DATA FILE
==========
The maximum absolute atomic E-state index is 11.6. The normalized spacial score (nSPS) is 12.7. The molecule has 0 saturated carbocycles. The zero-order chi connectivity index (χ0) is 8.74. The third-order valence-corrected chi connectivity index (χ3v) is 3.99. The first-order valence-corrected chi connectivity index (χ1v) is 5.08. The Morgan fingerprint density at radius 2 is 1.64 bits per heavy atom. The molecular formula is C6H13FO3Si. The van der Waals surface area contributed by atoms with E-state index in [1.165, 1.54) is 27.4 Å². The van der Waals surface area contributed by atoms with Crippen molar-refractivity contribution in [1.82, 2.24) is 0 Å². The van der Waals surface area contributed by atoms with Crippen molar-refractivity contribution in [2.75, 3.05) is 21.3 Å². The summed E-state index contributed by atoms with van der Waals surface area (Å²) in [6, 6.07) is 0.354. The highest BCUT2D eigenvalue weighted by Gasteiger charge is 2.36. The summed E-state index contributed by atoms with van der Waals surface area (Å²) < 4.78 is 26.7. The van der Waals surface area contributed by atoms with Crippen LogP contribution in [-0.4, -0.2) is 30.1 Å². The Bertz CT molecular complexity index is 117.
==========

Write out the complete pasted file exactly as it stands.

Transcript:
The maximum absolute atomic E-state index is 11.6. The normalized spacial score (nSPS) is 12.7. The molecule has 0 saturated carbocycles. The zero-order chi connectivity index (χ0) is 8.74. The third-order valence-corrected chi connectivity index (χ3v) is 3.99. The first-order valence-corrected chi connectivity index (χ1v) is 5.08. The Morgan fingerprint density at radius 2 is 1.64 bits per heavy atom. The molecular formula is C6H13FO3Si. The van der Waals surface area contributed by atoms with E-state index in [1.165, 1.54) is 27.4 Å². The van der Waals surface area contributed by atoms with Crippen molar-refractivity contribution in [1.82, 2.24) is 0 Å². The van der Waals surface area contributed by atoms with Crippen molar-refractivity contribution in [2.75, 3.05) is 21.3 Å². The summed E-state index contributed by atoms with van der Waals surface area (Å²) in [6, 6.07) is 0.354. The highest BCUT2D eigenvalue weighted by Gasteiger charge is 2.36. The summed E-state index contributed by atoms with van der Waals surface area (Å²) < 4.78 is 26.7. The van der Waals surface area contributed by atoms with Crippen LogP contribution in [-0.4, -0.2) is 30.1 Å². The Bertz CT molecular complexity index is 117.